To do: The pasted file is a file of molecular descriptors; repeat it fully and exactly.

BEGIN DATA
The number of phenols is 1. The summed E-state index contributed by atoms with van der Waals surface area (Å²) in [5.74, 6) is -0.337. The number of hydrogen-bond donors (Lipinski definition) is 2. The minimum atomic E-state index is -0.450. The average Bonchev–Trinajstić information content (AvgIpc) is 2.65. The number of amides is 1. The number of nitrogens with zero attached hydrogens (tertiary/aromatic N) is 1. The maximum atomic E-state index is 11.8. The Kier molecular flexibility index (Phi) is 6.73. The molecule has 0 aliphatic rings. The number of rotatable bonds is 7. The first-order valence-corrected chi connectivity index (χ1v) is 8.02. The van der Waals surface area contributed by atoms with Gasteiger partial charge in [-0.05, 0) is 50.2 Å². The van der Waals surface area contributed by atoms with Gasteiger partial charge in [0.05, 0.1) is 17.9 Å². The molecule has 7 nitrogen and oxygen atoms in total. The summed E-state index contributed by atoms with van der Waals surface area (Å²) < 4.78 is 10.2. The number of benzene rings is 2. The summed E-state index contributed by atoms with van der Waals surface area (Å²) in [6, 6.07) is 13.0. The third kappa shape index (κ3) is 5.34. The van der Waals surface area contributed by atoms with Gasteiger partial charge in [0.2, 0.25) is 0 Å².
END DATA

The number of phenols is 1. The summed E-state index contributed by atoms with van der Waals surface area (Å²) in [5.74, 6) is -0.337. The number of hydrogen-bond donors (Lipinski definition) is 2. The minimum atomic E-state index is -0.450. The average Bonchev–Trinajstić information content (AvgIpc) is 2.65. The number of amides is 1. The number of nitrogens with zero attached hydrogens (tertiary/aromatic N) is 1. The maximum atomic E-state index is 11.8. The Kier molecular flexibility index (Phi) is 6.73. The molecule has 0 aliphatic rings. The number of rotatable bonds is 7. The first-order valence-corrected chi connectivity index (χ1v) is 8.02. The van der Waals surface area contributed by atoms with Gasteiger partial charge in [-0.05, 0) is 50.2 Å². The van der Waals surface area contributed by atoms with Gasteiger partial charge in [0.05, 0.1) is 17.9 Å². The molecule has 7 nitrogen and oxygen atoms in total. The summed E-state index contributed by atoms with van der Waals surface area (Å²) < 4.78 is 10.2. The number of benzene rings is 2. The summed E-state index contributed by atoms with van der Waals surface area (Å²) in [6, 6.07) is 13.0. The third kappa shape index (κ3) is 5.34. The van der Waals surface area contributed by atoms with Gasteiger partial charge in [0.2, 0.25) is 0 Å².